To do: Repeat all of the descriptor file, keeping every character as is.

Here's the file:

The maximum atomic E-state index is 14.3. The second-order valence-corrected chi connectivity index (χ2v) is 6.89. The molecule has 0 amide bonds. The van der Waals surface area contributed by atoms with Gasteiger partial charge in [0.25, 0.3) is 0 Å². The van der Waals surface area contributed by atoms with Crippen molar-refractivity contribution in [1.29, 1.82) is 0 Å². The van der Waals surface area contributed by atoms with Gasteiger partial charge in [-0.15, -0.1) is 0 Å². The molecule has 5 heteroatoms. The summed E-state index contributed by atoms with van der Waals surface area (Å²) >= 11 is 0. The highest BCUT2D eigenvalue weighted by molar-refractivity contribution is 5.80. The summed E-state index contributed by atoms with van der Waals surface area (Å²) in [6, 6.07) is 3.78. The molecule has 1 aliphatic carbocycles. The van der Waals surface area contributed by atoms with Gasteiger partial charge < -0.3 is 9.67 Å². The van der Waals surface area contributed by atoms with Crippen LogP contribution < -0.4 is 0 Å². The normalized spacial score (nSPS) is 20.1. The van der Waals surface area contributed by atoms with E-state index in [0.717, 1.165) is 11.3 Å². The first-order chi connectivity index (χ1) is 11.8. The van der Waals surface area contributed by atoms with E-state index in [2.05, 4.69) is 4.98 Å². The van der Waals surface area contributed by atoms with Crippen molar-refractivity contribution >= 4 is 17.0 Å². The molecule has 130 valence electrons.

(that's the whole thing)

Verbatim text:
The maximum atomic E-state index is 14.3. The second-order valence-corrected chi connectivity index (χ2v) is 6.89. The molecule has 0 amide bonds. The van der Waals surface area contributed by atoms with Gasteiger partial charge in [0.25, 0.3) is 0 Å². The van der Waals surface area contributed by atoms with Crippen molar-refractivity contribution in [1.29, 1.82) is 0 Å². The van der Waals surface area contributed by atoms with Gasteiger partial charge in [-0.15, -0.1) is 0 Å². The molecule has 5 heteroatoms. The summed E-state index contributed by atoms with van der Waals surface area (Å²) >= 11 is 0. The highest BCUT2D eigenvalue weighted by molar-refractivity contribution is 5.80. The summed E-state index contributed by atoms with van der Waals surface area (Å²) in [6, 6.07) is 3.78. The molecule has 1 aliphatic carbocycles. The van der Waals surface area contributed by atoms with Gasteiger partial charge < -0.3 is 9.67 Å². The van der Waals surface area contributed by atoms with Crippen LogP contribution < -0.4 is 0 Å². The normalized spacial score (nSPS) is 20.1. The van der Waals surface area contributed by atoms with E-state index in [0.717, 1.165) is 11.3 Å². The first-order chi connectivity index (χ1) is 11.8. The van der Waals surface area contributed by atoms with E-state index in [2.05, 4.69) is 4.98 Å². The van der Waals surface area contributed by atoms with Crippen molar-refractivity contribution >= 4 is 17.0 Å². The molecule has 130 valence electrons.